'It is essential that the areas containing Singapore, North Borneo and Manus, should be included in Australia's zone of Strategic Responsibility. Since attacks could be launched on the vital area of South East Australia from bases in the Malay Peninsula and the Philippines, hostile penetration South of a line including these areas, would be dangerous. The Australian Zone of Strategic Responsibility should, therefore, extend at least, as far as this line.'
Appendix 'A' to the Chiefs of Staff Appreciation shows the suggested Northern limit of the Australian Zone of Strategic Responsibility.
It is important to note the recommendation of the Chiefs of Staff that Australia should accept responsibility for Strategic Policy for the defence of this zone. This involves the question of commitments and resources to meet them. In his letter of 16th September to Mr. Attlee on Co-operation in British Commonwealth Defence , the Prime Minister said:-
'Each Government must retain the right of deciding its own Policy and the commitments which it is prepared to accept... It would be quite misleading to accept responsibilities and make promises which could not be carried out... As you are aware, there may also be legislative enactments which relate to such matters.'
However, Mr. Attlee has informed the Prime Minister in regard to the position in the Pacific that, though the United Kingdom intend to maintain forces in those parts in peace to secure their strategic and economic interests, they would not, if also engaged elsewhere, be able to make any large contribution to the remainder of the area.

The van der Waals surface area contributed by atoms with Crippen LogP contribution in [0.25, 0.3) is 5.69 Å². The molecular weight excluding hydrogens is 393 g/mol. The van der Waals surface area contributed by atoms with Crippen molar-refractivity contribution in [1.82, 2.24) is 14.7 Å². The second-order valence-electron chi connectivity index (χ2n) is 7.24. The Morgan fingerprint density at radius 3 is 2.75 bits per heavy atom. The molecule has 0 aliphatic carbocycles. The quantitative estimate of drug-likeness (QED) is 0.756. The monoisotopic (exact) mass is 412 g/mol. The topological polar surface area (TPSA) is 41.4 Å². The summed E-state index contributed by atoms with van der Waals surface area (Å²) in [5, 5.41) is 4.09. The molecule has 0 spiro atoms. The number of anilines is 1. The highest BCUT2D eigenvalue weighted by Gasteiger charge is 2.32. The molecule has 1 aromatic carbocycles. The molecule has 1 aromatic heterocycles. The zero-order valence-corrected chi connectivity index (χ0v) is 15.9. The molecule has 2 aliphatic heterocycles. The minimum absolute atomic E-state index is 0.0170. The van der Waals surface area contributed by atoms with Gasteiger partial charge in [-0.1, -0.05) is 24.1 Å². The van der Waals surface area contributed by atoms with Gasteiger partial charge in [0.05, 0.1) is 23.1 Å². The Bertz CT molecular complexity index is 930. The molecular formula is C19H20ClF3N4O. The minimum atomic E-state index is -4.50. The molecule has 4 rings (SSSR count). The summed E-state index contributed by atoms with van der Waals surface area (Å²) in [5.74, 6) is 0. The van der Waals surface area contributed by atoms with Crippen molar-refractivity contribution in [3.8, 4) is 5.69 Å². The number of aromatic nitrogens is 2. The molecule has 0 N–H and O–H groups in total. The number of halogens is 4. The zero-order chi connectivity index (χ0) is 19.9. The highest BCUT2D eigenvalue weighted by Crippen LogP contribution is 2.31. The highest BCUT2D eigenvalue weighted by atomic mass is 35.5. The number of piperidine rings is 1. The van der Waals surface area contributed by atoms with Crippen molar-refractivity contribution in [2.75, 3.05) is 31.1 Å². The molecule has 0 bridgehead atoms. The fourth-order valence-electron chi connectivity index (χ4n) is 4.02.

The vital question is whether Australia has the resources to accept the responsibilities which the Chiefs of Staff say would be involved in undertaking the formulation and control of strategic policy in the zone recommended by them. For example, the Government has decided that the 250,000,000 Programme is the maximum provision which can be made for Defence in the next five years. This Programme includes substantial commitments of a British Commonwealth nature, such as the Guided Weapons Project.
The ceiling for additional peace-time commitments is thus established. Until manpower and supply resources are examined and plans prepared, it cannot be determined what will be the size and strength of the Forces that could be raised by Australia for the defence of this zone in war, and to what degree reliance could be placed on Australia as a source of supply. The United Kingdom and New Zealand also have vital interests in the defence of this zone and the plans of the three would need to be correlated. Finally, under a regional arrangement, these plans would need to be linked with those of the United States.
The Chiefs of Staff state in paragraph 86 of their Appreciation:-
'A plan will be required to deal with each of the varying situations which might occur on the outbreak of war. This should provide both for action by the British Commonwealth alone, and for action in conjunction with United States Forces. Essential pre- requisites to the formulation of any plans are the knowledge of the forces which each nation might be prepared to provide, and the alternative tasks each nation might be prepared to undertake. It is evident, however, that in the event of war with U.S.S.R., Australia should be prepared to make a contribution in either the Far East or the Middle East. Her dependence on co-operation with other nations, for her security, will compel her to accept the fact that the strategic employment of her forces will be governed by considereations wider than those of a purely regional nature.'